The design basis for the FGD survey reflected the wide variety of plants, locations, and fuels used in this industry. Survey results show that over 60% of the FGD systems were designed for less than 5 pounds SO2/mmBtu (Figure 4). The average size of the plant was 1,019 MW, and the average on-line date was 2008.
4. Capture the SO2. There is no consistency in the design basis for FGD systems among survey participants. Each company appears to have a different SO2 removal strategy. Source: EUCG
Pay to play
Defining average project costs is difficult without getting into the details of each of the 49 plants surveyed, but one conclusion is obvious: Project costs are rising rapidly. Just a couple of years ago fixed-price, turnkey contracts were available for FGD projects. No more. Many contractors won’t invest the time and money to prepare a cost-plus proposal without first negotiating a loss-on-ignition. It’s a seller’s market for major equipment and construction services.
The survey instructions requested that respondents define project costs for their just-completed, current, under construction, and/or planned FGD projects and to include the following line items, at a minimum, so that comparable data were reported:
- Project design costs
- New stack and ductwork costs
- Reagent prep method and costs
- Absorber island/reactor technology costs
- Site prep costs
- Wastewater treatment costs
- Balance-of-plant (BOP) costs
- Other direct costs (such as engineering and project management)
- Associated boiler work (such as boiler modifications and upgrading fans)
The average FGD cost reported by the survey sample is $319/kW, an increase of 21% since the last FGD cost study completed in 2005. The survey also requested enough financial data so that the cost of just the FGD system could be identified without other site-specific costs, such as the stack and wastewater systems.
The result: The base cost of a FGD system was $243/kW. The equation used to determine the FGD cost alone was to sum the FGD absorber/reactor, reagent prep system, FGD waste disposal system, and BOP costs. Keep in mind that these are averages for 49 separate projects that are detailed further below. Participants in the survey receive the entire cost database so they can perform customized cost studies.
The next level of capital cost data gleaned from the survey data is the "cost by plant size range" (Figure 5). Notice that the so-called "fully loaded FGD" costs for plants rated at 300 MW and up were consistently just above $300/kW installed. We expected more economies of scale for such large projects, but the data disprove that assumption. Costs increased almost 50% for plants less than 300 MW, which shouldn’t be a surprise.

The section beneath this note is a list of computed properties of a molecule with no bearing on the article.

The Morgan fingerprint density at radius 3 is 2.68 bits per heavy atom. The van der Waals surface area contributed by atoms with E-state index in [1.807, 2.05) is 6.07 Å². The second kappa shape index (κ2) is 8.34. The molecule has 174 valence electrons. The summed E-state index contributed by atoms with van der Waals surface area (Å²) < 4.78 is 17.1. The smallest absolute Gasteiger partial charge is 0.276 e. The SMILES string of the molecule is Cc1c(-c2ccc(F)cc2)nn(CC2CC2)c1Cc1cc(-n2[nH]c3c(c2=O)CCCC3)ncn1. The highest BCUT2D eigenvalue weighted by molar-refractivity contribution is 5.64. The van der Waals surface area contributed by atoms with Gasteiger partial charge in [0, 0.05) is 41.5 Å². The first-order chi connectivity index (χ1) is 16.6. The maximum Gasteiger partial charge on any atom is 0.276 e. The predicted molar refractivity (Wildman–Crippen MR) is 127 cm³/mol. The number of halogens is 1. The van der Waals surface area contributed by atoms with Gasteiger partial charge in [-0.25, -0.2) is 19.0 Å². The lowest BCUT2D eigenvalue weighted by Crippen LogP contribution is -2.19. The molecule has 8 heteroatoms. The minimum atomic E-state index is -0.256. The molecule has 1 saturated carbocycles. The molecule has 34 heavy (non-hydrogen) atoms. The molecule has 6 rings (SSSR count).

5. Size doesn’t matter. "Fully loaded" FGD system capital costs were reported by unit rating. Source: EUCG
When the "FGD only" costs are extracted, installed costs do not seem to show any economy of scale but seem to still rise, although slightly, with increasing plant rating (Figure 6). The reason for the apparent disparity is not clear but may be due to the sample size per category, or perhaps the timing of the projects confounded the data.
6. Costs are consistent. "FGD system only" capital costs were also reported by survey respondents. Little difference in costs is seen with the larger plants. Source: EUCG
Cost data were collected in such a way as to also enable an analysis based on project status. The 49 projects surveyed were in various stages of completion, ranging from preliminary engineering to operational. The fully loaded project costs show an interesting, but not unexpected, trend: "Older" projects cost significantly less than "new" projects (Figure 7). And the difference is not trivial if you are responsible for predicting what that next project will cost.
7. Going up. "Fully loaded" FGD system costs show large increases in costs between already-completed FGD projects and those in the planning phases. Source: EUCG
Costs are escalating
One consistent theme emerges from the 12 major utilities representing almost 50,000 MW of scrubber projects: FGD retrofit project costs are increasing rapidly, even during the phased construction of similar units within a single utility. An average 30% cost increase in supplier pricing was reported from the start to completion of one utility’s multiple-unit FGD program (Figure 8). Slicing the data further reveals that the overall cost increases were attributed to the rising costs of alloy steels and the material-handling systems (Figure 9). Surprisingly, construction labor and concrete, showing a 28% increase, contributed the least to these increases.
8. Inflation. Individual utilities report significant cost increases from suppliers since the inception of their FGD program. Source: EUCG
9. Big spenders. Cost increases experienced by each reporting utility were identified as falling into one of eight major categories. Source: EUCG
—George W. Sharp heads business intelligence and commercial analysis for AEP’s Power Generation Contract Administration business unit. He can be reached at firstname.lastname@example.org. For more information about the EUCG, contact Pat Kovalesky, executive director, at 623-572-4140 or visit www.eucg.org.